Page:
Life in Italy

I can’t believe it’s been just over 50 days since I arrived in Italy. The time has mostly just flown past. Having arrived at the end of winter has meant there have been a lot of very wet days which also means a lot of weekend have been kinda washed out, however, that’s now starting to improve a lot. I suppose one of the biggest adjustments has been not having the family here with me. When I came down I had expected that the odd weekend trip back might be something that was doable; however, between the cost of flights and scheduling of the cheap flights, it’s really not possible. Trips back home will have to be something done less often but for longer, or it’s not sensible.

So, what have I done since I’ve been here? Well, just to update on the work front, it’s simply a great place to work. Stress levels here are pretty much non-existent for most people (that I’ve spoken with) and I can’t say I’ve felt any level of stress at all (at least not from the work environment, it’s all come from the fact that I’m contracting and having to expect others to do their job so I can get paid; however, that has not been going well so far). The pace at work has been a slow-to-moderate one as compared to many places that I’ve been before. Should the opportunity come up for a ‘staff’ position here I’d be seriously considering it that’s for sure.

San Terenzo
San Terenzo sea front

Back to what I’ve been up to here (work aside). Well lets see. I’ve been to Milan, Genoa and Pisa (for big cities) and the other day I went to Portovenere which is across the ‘bay’ from San Terenzo where I’m living. The local area of San Terenzo and Lerici is very nice so far, however, I’m warned that come the summer time this area is a hotbed of tourists. We’ll have to see how that goes. I didn’t really get many pics from Milan due to the weather being miserable and Yuki and I left a day early since it was pointless just hanging out in a city we couldn’t enjoy because of the weather.  There will be other trips back there for sure.

Check out some pics from Pisa

Check out some pics from Portovenere

Despite knowing very little Italian it’s not too bad to get by here without it, Google Translate gets lots of use. I’ve still not started my Italian lessons, hopefully those will start in the coming week or so. It’s pretty easy to pick up the basic phrases to help one get through the days and I think I’ve gotten some of the important ones committed to memory. It will be nice to perhaps one day get to the level of basic conversation.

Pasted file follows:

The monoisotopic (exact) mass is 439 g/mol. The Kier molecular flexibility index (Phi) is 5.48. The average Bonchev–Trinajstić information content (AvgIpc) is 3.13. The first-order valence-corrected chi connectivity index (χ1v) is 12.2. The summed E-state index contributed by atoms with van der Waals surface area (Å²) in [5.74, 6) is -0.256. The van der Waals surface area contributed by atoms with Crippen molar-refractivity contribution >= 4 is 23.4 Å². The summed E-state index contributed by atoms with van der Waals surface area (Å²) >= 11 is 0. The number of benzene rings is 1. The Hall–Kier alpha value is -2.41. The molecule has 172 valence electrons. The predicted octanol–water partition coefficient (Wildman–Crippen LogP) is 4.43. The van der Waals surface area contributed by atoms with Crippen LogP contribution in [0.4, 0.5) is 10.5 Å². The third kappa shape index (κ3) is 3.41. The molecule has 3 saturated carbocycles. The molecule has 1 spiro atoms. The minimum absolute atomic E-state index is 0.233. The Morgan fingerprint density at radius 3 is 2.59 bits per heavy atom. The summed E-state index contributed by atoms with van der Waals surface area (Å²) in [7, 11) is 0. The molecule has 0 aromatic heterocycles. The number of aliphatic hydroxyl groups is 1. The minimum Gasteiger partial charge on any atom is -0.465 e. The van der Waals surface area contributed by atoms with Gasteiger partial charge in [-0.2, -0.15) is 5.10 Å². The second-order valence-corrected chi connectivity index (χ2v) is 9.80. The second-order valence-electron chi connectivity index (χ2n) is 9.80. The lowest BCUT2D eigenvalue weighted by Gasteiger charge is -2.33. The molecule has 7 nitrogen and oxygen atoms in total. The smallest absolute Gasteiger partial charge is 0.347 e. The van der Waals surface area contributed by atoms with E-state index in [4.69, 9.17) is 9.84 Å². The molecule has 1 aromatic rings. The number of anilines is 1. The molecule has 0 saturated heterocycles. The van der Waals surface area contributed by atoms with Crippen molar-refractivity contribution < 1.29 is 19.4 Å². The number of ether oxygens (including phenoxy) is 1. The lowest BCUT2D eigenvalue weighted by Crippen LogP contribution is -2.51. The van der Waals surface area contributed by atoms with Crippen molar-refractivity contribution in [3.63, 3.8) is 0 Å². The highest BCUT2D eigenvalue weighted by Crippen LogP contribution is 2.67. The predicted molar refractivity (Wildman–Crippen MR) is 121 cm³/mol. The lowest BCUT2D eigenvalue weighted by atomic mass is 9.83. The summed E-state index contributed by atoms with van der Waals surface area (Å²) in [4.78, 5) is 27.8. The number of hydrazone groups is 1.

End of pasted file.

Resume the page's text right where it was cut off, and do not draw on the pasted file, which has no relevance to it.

Travel around Italy is a little different from a lot of places I’ve been to, I’ve not used public transport in other places around Europe so many may well be similar. In Italy when riding the buses it’s best to either buy your tickets from a machine at some bus stops, make sure you select the correct codice(coding) for your journey as it could lead to a hefty fine if it’s wrong. The easier way to get tickets is by going to a tabacchi (Tobacconist). These are everywhere in Italy and are always well signed, usually with a big usually in either black or red. You will still need to know what to ask for. From my experience here just asking for “bus ticket to ” was enough. When I was buying tickets to get from Lerici to La Spezia I just asked “to La Spezia” and I was sold the €2.50 tickets in a book of 10. If you will be here for a month or more then I’d highly suggest looking at getting a monthly pass, for me I pay €43/mth and that allows me to travel as much as I like on the local buses up to 50 km away from my home location. One key note for bus travel here, make sure when you board the bus that you use one of the validation machines to timestamp your tickets, if an inspector gets on and you don’t have a stamped ticket it’s then you don’t have a ticket.

Bus ticket validation machine (usually one at the front and back doors)

Train travel in Italy isn’t too hard either. Tickets can be purchased from kiosks at the stations. All the machines I’ve seen so far are multilingual so that should be easy. I’ve also found here buying tickets through apps like Trainline.EU (Android/Apple) or you can buy direct through Trainitalia; however, I believe you’re required to provide with them your codice fiscale to complete the purchase. I will do another blog posting about what that is and how you get one soon. If you purchase your train ticket from a station you will be provided with a large paper ticket printed on thick card. As with the bus ticket, this must be validated at one of the machines in the station, it doesn’t matter which validation machine, as all they do is stamp the ticket with the time, date and station info. If you forget to do this and board the train and are asked for your ticket, you will be fined.  Unlike the bus tickets which don’t have any info about the journey so can be used on any bus (in your area) at any time, a train ticket has all the related details for your journey. The ticket contains the times, dates, train numbers, journey starting and finishing locations and even your seat numbers in many cases; however, without that one little line printed by the validation machine … your ticket is useless.  DO NOT FORGET TO VALIDATE YOUR TRAIN TICKET!!!

Thanks for taking the time to read through this (if you made it to the end). I hope to do more blog posts as my time here goes on. It’s something I use to do a lot and kind of enjoyed it and have decided I need to get back at it again. Over on the right is a box that you can use to subscribe to my blog so you’ll get notified when new posts come out (if you don’t follow me on the various social media). I promise you’ll never get any spam.

Until the next time, Arrivederci!

3 thoughts on “Life in Italy

    1. The job is great.. sorry if it didn’t come over that way. It’s an amazing place to work (so far haha) .. previous companies have been miserable and stressful, but not this one.

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